Luyendyk Jr. Waiting to Make Leap to IRL

Friday, May 9th 2003, 12:00 am
By: News On 6

INDIANAPOLIS (AP) _ Arie Luyendyk Jr. wants to follow in his father's tire tracks. While the elder Luyendyk is a two-time Indianapolis 500 winner and one of the IRL's most popular drivers, Luyendyk Jr. will race at Indianapolis Motor Speedway for the first time with the Infiniti Pro Series.

He's no rookie though at Indianapolis. Luyendyk Jr. has come with his father since he was Rookie of the Year in 1985. Now, he's looking to win the 100-mile, 40-lap Infiniti Pro Series Freedom 100.

``It's interesting to be here and actually be on the track,'' Luyendyk Jr. said. ``It's a different perspective.''

Luyendyk Jr., a shaggy-haired 21-year-old who looks much like his father, finished second last year in the Infiniti Series, a developmental program started in 2002.

He didn't attempt the four-step Rookie Orientation Program, so he can't compete in the 500. Luyendyk wants to finish this year with some wins before moving up with the big boys.

``My goal is to have a full IRL ride next year,'' he said. ``I try not to think about too much. I'm really trying to concentrate on doing well in the Indy Pro Series.''

Like the Unsers and Andrettis, Luyendyk Jr. is hoping to race with his father. Arie Luyendyk, 49, announced his retirement in 1999, before coming back to drive only at Indy the last three years. The younger Luyendyk wasn't sure his father could handle the two racing together.

``Hopefully he's not too worried when I'm in the car,'' he said. ``He says he couldn't race against me because he would be too worried about what I'm doing.''

Luyendyk Jr. is like a lot of drivers in the Infiniti Series. He's looking for sponsorship and money, even with a per-team budget of $800,000. His lineage makes obtaining both of those a little easier. It also brings more attention.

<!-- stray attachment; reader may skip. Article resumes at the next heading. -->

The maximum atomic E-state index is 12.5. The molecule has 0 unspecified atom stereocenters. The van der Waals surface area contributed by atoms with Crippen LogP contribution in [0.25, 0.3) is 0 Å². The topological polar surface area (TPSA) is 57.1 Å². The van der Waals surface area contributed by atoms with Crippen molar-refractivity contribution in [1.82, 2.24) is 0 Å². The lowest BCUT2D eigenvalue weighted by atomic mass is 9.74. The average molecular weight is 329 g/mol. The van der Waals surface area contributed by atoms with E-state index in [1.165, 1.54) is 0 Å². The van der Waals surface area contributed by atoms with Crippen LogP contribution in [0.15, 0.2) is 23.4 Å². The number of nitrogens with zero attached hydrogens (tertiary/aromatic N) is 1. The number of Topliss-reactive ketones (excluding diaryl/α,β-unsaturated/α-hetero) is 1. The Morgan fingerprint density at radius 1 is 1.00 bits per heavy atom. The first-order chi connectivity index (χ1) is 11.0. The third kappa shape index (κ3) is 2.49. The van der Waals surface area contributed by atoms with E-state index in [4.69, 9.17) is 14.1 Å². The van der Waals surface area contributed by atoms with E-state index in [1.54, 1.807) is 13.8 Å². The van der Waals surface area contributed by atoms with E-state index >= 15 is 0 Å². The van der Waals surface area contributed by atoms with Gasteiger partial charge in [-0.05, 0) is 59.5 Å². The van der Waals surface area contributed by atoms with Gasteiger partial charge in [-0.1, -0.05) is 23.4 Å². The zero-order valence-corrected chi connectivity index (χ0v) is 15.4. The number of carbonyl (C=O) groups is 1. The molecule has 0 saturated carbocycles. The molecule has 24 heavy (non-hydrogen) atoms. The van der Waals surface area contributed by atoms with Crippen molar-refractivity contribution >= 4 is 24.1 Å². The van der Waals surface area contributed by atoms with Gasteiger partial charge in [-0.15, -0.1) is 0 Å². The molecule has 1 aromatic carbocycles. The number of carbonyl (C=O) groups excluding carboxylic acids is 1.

With the attention comes great expectations, said Rick Mears, a four-time Indy 500 champion. Mears, who has been a consultant for Team Penske since retiring as a driver in 1992, was hired in February as a coach and consultant for the series.

``Being a junior, a lot of times you aren't afforded the opportunity or the time to learn like somebody that's not a junior,'' Mears said. ``A junior comes in, and if he's not setting the world on fire, it's he doesn't have it.

``That's not fair, but it's a fact. That's part of what you have to deal with. They have to learn faster than the average person.''

Luyendyk Jr. learned one lesson early: A race is never over until the checkered flag is waved. He had to leave the 1997 Indy 500 with about 80 laps remaining to head home to Phoenix to prepare for his own race.

``I thought, 'It probably won't be his day today,' `` he said.

So he sat in the Indianapolis airport watching the end of the race on television. The elder Luyendyk edged teammate Scott Goodyear by .57 of a second in the third-closest finish in history to win his second 500.

``I told him I should just stay away,'' Luyendyk Jr. said, laughing. ``If I'm not physically watching the race, he wins.''